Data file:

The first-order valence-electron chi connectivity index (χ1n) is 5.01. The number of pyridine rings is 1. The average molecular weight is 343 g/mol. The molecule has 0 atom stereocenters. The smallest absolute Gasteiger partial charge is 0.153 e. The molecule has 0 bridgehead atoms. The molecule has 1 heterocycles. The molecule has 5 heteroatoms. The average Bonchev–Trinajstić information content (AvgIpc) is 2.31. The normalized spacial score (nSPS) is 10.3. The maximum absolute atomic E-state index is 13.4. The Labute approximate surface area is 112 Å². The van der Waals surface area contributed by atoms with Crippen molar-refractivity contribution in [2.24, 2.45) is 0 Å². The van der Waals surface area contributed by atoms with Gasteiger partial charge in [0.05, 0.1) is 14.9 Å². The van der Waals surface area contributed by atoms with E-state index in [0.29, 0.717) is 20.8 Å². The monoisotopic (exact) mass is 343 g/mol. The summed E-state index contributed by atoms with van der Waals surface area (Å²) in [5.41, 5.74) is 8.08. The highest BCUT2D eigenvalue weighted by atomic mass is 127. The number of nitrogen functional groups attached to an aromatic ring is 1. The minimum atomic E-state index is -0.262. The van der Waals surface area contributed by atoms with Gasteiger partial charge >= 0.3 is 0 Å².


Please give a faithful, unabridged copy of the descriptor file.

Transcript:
The first-order valence-electron chi connectivity index (χ1n) is 5.01. The number of pyridine rings is 1. The average molecular weight is 343 g/mol. The molecule has 0 atom stereocenters. The smallest absolute Gasteiger partial charge is 0.153 e. The molecule has 0 bridgehead atoms. The molecule has 1 heterocycles. The molecule has 5 heteroatoms. The average Bonchev–Trinajstić information content (AvgIpc) is 2.31. The normalized spacial score (nSPS) is 10.3. The maximum absolute atomic E-state index is 13.4. The Labute approximate surface area is 112 Å². The van der Waals surface area contributed by atoms with Crippen molar-refractivity contribution in [2.24, 2.45) is 0 Å². The van der Waals surface area contributed by atoms with Gasteiger partial charge in [0.05, 0.1) is 14.9 Å². The van der Waals surface area contributed by atoms with E-state index in [0.29, 0.717) is 20.8 Å². The monoisotopic (exact) mass is 343 g/mol. The summed E-state index contributed by atoms with van der Waals surface area (Å²) in [5.41, 5.74) is 8.08. The highest BCUT2D eigenvalue weighted by atomic mass is 127. The number of nitrogen functional groups attached to an aromatic ring is 1. The minimum atomic E-state index is -0.262. The van der Waals surface area contributed by atoms with Gasteiger partial charge >= 0.3 is 0 Å².